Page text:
Seventy-four percent of voters across party affiliations back sending more funding to increase security at the southern border, while support for foreign countries remains divided along party lines, a new poll found.
The NBC News poll, released Tuesday, found that nearly 3 in 4 voters support funding for security at the border, compared to 22 percent who oppose it.
Meanwhile, fifty-eight percent of respondents said they support more funding and humanitarian aid for Gaza, while 55 percent said they support more funding and military aid for Israel. Fifty-five percent said they support providing more military aid to Ukraine and 53 percent said they back giving more money to Taiwan’s military.
The poll comes as lawmakers face a battle over military aid to Israel and Ukraine amid their ongoing wars.
In early November, House Republicans approved a $14.3 billion aid package for Israel. The package was Speaker Mike Johnson’s (R-La.) first big legislative effort in his new role. His decision to isolate the Israel funding, excluding aid for Ukraine from the bill, was an olive branch to conservatives who had previously voiced concerns about U.S. funding for foreign affairs.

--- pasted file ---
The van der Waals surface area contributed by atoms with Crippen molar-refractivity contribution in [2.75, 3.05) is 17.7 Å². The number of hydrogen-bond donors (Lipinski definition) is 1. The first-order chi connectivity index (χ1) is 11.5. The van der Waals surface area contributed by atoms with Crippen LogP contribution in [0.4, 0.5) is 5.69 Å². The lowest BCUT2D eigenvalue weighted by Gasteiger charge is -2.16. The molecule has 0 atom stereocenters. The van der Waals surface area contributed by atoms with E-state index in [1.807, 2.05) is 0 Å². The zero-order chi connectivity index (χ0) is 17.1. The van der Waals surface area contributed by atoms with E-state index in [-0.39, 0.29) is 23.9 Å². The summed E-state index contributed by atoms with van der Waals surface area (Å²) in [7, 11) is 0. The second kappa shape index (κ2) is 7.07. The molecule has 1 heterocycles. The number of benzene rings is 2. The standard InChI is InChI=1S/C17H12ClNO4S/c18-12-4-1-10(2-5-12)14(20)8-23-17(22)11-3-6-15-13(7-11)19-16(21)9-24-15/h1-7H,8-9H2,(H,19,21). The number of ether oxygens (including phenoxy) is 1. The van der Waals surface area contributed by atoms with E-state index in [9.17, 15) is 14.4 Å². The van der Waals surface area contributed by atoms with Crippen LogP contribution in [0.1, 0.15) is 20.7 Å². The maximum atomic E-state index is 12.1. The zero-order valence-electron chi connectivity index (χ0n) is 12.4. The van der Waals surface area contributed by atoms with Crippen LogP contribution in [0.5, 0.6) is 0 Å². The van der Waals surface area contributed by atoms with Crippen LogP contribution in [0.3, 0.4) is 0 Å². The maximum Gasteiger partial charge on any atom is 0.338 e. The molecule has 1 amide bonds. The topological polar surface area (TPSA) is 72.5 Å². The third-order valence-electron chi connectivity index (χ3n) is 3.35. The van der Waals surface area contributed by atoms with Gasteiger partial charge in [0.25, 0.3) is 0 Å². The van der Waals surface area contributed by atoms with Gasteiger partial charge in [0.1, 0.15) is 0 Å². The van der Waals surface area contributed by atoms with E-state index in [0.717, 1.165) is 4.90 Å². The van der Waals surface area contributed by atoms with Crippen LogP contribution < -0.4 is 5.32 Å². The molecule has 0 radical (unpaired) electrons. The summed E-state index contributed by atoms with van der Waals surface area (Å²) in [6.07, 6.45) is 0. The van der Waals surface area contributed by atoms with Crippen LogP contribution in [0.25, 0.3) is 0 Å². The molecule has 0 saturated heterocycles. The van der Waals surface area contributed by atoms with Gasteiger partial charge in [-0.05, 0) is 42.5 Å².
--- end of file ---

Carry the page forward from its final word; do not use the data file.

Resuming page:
But the cuts in IRS funding included in the package made it a non-starter with Democrats in the Senate. And while Johnson has said House consideration of Ukraine aid “will come next” and said he wants to pair it with funding for the southern border, funding for Ukraine has become increasingly unpopular within the House GOP conference, making the future of such efforts uncertain.
The survey found that Democrats are more likely to support humanitarian aid to Gaza than independent and Republican respondents.
Most respondents across age groups support such aid, with younger voters being more likely to back it. When it comes to funding and military aid for Israel, meanwhile, a majority of older voters voiced support, while younger voters were less likely to do so, according to NBC News.
The survey found bipartisan support for funding U.S. border security across party lines and age groups.
The NBC News poll was conducted Nov. 10-14 among 1,000 registered voters and has a margin of error of 3.1 percentage points.
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